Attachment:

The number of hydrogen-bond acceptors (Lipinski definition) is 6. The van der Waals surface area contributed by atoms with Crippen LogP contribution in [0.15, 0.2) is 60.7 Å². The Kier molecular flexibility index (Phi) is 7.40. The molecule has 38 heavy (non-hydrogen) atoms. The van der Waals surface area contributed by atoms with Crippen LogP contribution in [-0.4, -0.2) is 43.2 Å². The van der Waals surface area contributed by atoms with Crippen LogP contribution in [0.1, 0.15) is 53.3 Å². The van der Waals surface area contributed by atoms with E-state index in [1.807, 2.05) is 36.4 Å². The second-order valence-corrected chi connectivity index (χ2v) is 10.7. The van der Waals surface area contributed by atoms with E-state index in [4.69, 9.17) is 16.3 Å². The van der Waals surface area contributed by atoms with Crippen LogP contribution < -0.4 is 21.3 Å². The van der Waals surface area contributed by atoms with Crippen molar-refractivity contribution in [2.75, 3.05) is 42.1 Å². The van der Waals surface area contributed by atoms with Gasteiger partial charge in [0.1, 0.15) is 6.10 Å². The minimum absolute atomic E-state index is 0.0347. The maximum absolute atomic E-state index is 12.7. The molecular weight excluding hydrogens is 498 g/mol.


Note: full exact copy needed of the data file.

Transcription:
The number of hydrogen-bond acceptors (Lipinski definition) is 6. The van der Waals surface area contributed by atoms with Crippen LogP contribution in [0.15, 0.2) is 60.7 Å². The Kier molecular flexibility index (Phi) is 7.40. The molecule has 38 heavy (non-hydrogen) atoms. The van der Waals surface area contributed by atoms with Crippen LogP contribution in [-0.4, -0.2) is 43.2 Å². The van der Waals surface area contributed by atoms with Crippen LogP contribution in [0.1, 0.15) is 53.3 Å². The van der Waals surface area contributed by atoms with E-state index in [1.807, 2.05) is 36.4 Å². The second-order valence-corrected chi connectivity index (χ2v) is 10.7. The van der Waals surface area contributed by atoms with E-state index in [4.69, 9.17) is 16.3 Å². The van der Waals surface area contributed by atoms with Crippen LogP contribution < -0.4 is 21.3 Å². The van der Waals surface area contributed by atoms with Crippen molar-refractivity contribution in [2.75, 3.05) is 42.1 Å². The van der Waals surface area contributed by atoms with Gasteiger partial charge in [0.1, 0.15) is 6.10 Å². The minimum absolute atomic E-state index is 0.0347. The maximum absolute atomic E-state index is 12.7. The molecular weight excluding hydrogens is 498 g/mol.